This multi-part series is adapoted from the ideas2money lecture I have been giving for several years, and will in theory serve as the basis of a forthcoming book on the subject.
A bit about basic terminology. Intellectual Property (IP) refers to two, and possibly three, things. In the study of programming languages, we would say the term is overloaded. The first two are:
1. IP assets – the stuff you create; and
2. IP rights – your ownership rights in that stuff.
IP assets include inventions, works of authorship, brand names, and confidential information. IP rights include patents, copyrights, trademarks, and trade secrets.
We typically say that IP rights “protect” IP assets. So:
• patents protect inventions;
• copyrights protect works of authorship;
• trademarks protect brand names; and
• trade secrets protect confidential information.
By saying that IP rights protect IP assets, we mean that IP rights give the holder the exclusive right to have, hold, and use the underlying IP asset. You can use IP rights to exclude everyone else from using IP assets.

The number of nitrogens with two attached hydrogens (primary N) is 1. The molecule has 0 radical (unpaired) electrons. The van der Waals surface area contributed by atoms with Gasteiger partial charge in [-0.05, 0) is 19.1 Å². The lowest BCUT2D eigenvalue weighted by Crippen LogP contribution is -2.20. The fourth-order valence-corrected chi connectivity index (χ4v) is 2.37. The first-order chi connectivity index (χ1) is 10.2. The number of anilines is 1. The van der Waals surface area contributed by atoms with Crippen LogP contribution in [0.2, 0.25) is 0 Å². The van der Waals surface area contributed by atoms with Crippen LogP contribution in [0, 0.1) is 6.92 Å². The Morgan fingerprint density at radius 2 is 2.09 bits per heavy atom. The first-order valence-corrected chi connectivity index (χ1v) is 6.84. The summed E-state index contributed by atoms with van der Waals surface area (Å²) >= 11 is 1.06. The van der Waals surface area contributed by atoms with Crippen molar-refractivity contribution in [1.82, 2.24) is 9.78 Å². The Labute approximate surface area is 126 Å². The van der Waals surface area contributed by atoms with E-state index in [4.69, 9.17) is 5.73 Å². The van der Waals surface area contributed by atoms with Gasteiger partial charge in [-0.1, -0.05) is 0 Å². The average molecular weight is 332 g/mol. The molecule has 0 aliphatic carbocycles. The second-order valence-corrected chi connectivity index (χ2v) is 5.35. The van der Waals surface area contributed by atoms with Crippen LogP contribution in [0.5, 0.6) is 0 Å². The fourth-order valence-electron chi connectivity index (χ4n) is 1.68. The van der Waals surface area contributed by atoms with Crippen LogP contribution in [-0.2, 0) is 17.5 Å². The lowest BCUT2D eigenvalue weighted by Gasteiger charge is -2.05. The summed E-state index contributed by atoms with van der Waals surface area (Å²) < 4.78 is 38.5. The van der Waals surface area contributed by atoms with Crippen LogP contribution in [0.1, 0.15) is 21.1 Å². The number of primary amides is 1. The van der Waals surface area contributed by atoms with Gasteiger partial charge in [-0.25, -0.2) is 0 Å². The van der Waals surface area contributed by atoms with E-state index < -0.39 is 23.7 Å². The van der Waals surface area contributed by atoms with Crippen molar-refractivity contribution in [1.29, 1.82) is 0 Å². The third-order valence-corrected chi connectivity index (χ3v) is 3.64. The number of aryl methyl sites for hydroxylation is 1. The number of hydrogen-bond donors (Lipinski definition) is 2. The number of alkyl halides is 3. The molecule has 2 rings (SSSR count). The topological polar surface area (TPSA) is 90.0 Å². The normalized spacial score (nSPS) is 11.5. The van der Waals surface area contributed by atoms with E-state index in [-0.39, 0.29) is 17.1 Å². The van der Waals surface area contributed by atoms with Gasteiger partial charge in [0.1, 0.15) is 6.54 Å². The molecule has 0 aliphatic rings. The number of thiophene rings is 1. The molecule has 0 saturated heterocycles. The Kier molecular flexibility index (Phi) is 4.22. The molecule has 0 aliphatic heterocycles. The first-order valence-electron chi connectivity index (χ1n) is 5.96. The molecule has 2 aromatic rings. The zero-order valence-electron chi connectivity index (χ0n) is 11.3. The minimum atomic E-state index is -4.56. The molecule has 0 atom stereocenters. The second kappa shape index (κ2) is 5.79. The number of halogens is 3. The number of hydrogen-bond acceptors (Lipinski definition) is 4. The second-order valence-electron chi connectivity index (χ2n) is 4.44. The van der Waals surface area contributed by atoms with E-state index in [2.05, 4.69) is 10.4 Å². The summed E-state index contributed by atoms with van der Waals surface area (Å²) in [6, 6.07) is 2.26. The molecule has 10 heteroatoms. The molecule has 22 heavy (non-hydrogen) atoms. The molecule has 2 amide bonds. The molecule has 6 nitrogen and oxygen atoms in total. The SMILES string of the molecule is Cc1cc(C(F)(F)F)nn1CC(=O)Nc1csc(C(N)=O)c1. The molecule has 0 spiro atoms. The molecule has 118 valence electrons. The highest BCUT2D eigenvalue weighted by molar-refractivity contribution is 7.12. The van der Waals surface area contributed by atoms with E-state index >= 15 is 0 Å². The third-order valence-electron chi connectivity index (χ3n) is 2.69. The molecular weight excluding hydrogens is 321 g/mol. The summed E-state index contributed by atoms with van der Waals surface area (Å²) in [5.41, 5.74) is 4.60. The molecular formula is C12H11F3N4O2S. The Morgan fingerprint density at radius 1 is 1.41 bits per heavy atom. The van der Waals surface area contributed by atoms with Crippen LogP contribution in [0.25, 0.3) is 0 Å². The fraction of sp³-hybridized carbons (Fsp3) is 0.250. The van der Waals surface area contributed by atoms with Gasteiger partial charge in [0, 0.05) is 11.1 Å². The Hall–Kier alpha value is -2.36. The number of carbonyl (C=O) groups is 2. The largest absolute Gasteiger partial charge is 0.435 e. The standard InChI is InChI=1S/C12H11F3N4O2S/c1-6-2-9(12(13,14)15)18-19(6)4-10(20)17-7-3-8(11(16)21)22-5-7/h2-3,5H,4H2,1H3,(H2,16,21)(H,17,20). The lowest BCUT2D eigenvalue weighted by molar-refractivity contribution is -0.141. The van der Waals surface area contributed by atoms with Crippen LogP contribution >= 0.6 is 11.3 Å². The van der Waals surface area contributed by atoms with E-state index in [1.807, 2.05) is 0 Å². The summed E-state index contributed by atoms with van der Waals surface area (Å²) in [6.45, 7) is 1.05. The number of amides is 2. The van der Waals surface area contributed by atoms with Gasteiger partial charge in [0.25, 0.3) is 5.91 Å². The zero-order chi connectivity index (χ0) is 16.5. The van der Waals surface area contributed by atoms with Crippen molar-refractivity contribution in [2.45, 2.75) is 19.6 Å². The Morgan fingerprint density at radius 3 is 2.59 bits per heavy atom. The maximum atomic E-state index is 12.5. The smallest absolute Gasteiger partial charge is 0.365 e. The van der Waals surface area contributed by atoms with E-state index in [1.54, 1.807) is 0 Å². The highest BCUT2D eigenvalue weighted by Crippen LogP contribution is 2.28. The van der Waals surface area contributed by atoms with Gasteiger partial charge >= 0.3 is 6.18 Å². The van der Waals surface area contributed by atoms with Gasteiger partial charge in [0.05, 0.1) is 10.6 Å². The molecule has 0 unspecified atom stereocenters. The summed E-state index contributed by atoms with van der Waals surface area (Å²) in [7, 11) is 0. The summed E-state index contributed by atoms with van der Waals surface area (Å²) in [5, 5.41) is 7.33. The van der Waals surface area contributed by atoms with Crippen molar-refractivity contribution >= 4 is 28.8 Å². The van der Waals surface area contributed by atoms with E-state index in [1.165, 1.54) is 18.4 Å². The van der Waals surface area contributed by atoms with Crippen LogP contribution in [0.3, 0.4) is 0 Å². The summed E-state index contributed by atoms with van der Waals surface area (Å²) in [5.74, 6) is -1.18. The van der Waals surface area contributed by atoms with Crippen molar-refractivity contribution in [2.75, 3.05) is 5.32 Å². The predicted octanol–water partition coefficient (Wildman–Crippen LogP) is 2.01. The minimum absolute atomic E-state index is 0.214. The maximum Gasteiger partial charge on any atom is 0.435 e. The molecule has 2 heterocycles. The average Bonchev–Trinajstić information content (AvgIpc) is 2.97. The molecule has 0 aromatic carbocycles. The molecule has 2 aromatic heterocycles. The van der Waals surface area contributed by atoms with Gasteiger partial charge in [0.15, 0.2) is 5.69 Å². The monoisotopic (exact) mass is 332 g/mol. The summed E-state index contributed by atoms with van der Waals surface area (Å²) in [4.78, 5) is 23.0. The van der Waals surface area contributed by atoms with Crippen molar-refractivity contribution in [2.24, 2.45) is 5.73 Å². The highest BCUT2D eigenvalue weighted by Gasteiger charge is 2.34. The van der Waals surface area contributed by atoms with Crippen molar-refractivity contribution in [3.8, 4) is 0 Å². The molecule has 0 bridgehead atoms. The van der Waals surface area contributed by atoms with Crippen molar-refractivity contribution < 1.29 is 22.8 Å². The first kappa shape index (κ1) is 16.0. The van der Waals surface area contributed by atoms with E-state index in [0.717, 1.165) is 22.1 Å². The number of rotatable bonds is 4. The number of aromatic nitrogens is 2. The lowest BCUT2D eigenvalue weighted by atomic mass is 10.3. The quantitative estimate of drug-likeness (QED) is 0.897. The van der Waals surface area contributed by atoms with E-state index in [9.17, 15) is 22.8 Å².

Functionally, and in extraordinarily general terms (warning: gross oversimplification follows!), this means that the holder of an IP right can sue someone to make them stop using the underlying IP asset. That’s what IP rights give you, the right to sue people out of your way so you alone can profit from your IP assets.
Finally, 3. IP law is the set of rules established by and enforced by governments that more or less make the above true.